Microsoft came bearing many gifts at its recent product reveal, with three new Lumina Windows 10 smartphones (along with a game-changing optional Display Dock), a second-generation Microsoft Band, and pre-order announcements for the new Surface Pro 4 and Microsoft HoloLens developer kits (which are priced at a hefty $3,000).
Microsoft could have left the masses sated with news of just those products, but it decided to bring things to a whole other level with a brand-new device that the company has never produced before: a laptop.
The Surface Book sports the latest 6th generation Intel (Skylake) processors, just like its Surface Pro 4 brethren. However, graphics performance will likely be significantly better, with more robust configurations that feature an Nvidia mobile GPU under the hood.
|6th Generation Intel Core i5||8 GB||128 GB PCIe 3.0 x4 SSD||Intel HD Graphics||$1,499|
|6th Generation Intel Core i5||8 GB||256 GB PCIe 3.0 x4 SSD||Intel HD Graphics||$1,699|
|6th Generation Intel Core i5||8 GB||256 GB PCIe 3.0 x4 SSD||Nvidia GeForce Dedicated Graphics||$1,899|
|6th Generation Intel Core i7||8 GB||256 GB PCIe 3.0 x4 SSD||Nvidia GeForce Dedicated Graphics||$2,099|
|6th Generation Intel Core i7||16 GB||512 GB PCIe 3.0 x4 SSD||Nvidia GeForce Dedicated Graphics||$2,699|
Microsoft did not disclose the specific Nvidia GPU model featured in the new Surface Book, and a system properties check simply showed a "Nvidia GeForce GPU" in the device manager. We do know that it's Maxwell-based. In any case, the technical spec sheet lists the optional Nvidia GeForce GPU as a 1 GB GDDR5 graphics card, so we shouldn't expect phenomenal amounts of graphics muscle in the Surface Book. It will likely perform much better than the onboard Intel HD Graphics engine, which for a 2-in-1 PC, is a pretty powerful option we can get behind.
The GPU itself resides in the backlit keyboard (base) of the system, and oh yeah, surprise: Just like the Surface Pro, the Surface Book can detach from its keyboard using a newly-designed fulcrum hinge. This hinge is rather rigid looking, but after trying it for myself, I can say that it's a smooth operation that is made better with the lack of that ear-piercing "clack" other Surface devices make when attaching the screen to the cover (Remember those insufferable clack-filled Surface TV commercials?).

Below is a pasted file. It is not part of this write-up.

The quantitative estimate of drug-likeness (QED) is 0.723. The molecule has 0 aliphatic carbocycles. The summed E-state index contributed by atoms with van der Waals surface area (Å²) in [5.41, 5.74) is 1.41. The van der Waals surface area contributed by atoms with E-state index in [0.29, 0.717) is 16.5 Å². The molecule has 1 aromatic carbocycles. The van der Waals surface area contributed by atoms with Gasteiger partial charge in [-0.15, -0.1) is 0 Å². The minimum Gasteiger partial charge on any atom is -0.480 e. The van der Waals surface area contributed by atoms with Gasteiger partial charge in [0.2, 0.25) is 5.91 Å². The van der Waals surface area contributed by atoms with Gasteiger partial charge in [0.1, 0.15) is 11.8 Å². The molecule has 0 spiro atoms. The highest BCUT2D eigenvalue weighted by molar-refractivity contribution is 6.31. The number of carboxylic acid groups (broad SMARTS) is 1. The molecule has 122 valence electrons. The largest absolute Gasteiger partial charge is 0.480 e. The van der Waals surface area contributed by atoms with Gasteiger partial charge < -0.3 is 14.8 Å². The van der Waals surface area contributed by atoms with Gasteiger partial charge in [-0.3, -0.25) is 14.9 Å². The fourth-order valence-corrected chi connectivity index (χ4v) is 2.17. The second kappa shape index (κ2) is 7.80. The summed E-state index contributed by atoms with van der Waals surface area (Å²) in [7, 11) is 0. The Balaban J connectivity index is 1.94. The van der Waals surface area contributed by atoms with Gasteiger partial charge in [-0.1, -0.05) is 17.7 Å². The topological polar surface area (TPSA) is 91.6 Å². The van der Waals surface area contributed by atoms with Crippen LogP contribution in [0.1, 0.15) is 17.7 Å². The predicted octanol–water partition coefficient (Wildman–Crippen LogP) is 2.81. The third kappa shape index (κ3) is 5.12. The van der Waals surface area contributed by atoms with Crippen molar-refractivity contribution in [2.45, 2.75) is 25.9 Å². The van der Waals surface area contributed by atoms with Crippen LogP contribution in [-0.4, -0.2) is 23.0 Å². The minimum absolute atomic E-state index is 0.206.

While using the device in "clipboard" mode, detached from the keyboard (which got the name due to the A4 paper-sized measurements of the screen component), the Nvidia GPU will obviously not function (it's under the keyboard, remember), but it will seamlessly resume operation with full graphics power when it's reconnected.
The 13.5-inch, 3000 x 2000 (267 ppi) 10-point multi-touch screen has the same PixelSense technology as the Surface Pro 4, and it also features an 1,800:1 contrast ratio, a 3:2 aspect ratio and 100 percent sRGB color. I saw the device up close and was impressed with the 6 million-pixel touchscreen's overall image quality, responsiveness and vibrancy.
Although laptops are a new endeavor for Microsoft, the company applied many of the same principles that went into designing the Surface Pro 2-in-1 PCs and essentially turned the performance dial up as high as it would go while maintaining the thin, light, detachable design. The result is an elegant mobile device that puts the "pro" in productivity.
You can preorder the Microsoft Surface Book now at Microsoft's online store, starting at $1,499.